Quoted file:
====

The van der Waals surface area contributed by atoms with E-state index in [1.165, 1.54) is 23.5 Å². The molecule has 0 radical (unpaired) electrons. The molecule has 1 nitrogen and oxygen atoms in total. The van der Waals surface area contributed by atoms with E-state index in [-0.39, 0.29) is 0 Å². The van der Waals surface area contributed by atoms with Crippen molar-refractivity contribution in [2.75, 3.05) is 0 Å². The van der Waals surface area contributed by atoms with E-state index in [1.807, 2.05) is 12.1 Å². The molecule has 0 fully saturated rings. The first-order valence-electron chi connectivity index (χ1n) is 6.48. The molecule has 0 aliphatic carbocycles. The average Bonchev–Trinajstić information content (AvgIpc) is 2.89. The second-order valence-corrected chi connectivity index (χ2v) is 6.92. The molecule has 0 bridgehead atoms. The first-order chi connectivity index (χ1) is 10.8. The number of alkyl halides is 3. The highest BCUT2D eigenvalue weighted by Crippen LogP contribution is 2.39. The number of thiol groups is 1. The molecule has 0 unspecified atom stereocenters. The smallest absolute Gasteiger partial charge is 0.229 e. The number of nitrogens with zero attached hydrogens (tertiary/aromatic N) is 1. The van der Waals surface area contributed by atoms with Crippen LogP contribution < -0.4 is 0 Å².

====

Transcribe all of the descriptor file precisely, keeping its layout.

The van der Waals surface area contributed by atoms with E-state index in [1.165, 1.54) is 23.5 Å². The molecule has 0 radical (unpaired) electrons. The molecule has 1 nitrogen and oxygen atoms in total. The van der Waals surface area contributed by atoms with E-state index in [-0.39, 0.29) is 0 Å². The van der Waals surface area contributed by atoms with Crippen molar-refractivity contribution in [2.75, 3.05) is 0 Å². The van der Waals surface area contributed by atoms with E-state index in [1.807, 2.05) is 12.1 Å². The molecule has 0 fully saturated rings. The first-order valence-electron chi connectivity index (χ1n) is 6.48. The molecule has 0 aliphatic carbocycles. The average Bonchev–Trinajstić information content (AvgIpc) is 2.89. The second-order valence-corrected chi connectivity index (χ2v) is 6.92. The molecule has 0 bridgehead atoms. The first-order chi connectivity index (χ1) is 10.8. The number of alkyl halides is 3. The highest BCUT2D eigenvalue weighted by Crippen LogP contribution is 2.39. The number of thiol groups is 1. The molecule has 0 unspecified atom stereocenters. The smallest absolute Gasteiger partial charge is 0.229 e. The number of nitrogens with zero attached hydrogens (tertiary/aromatic N) is 1. The van der Waals surface area contributed by atoms with Crippen LogP contribution < -0.4 is 0 Å².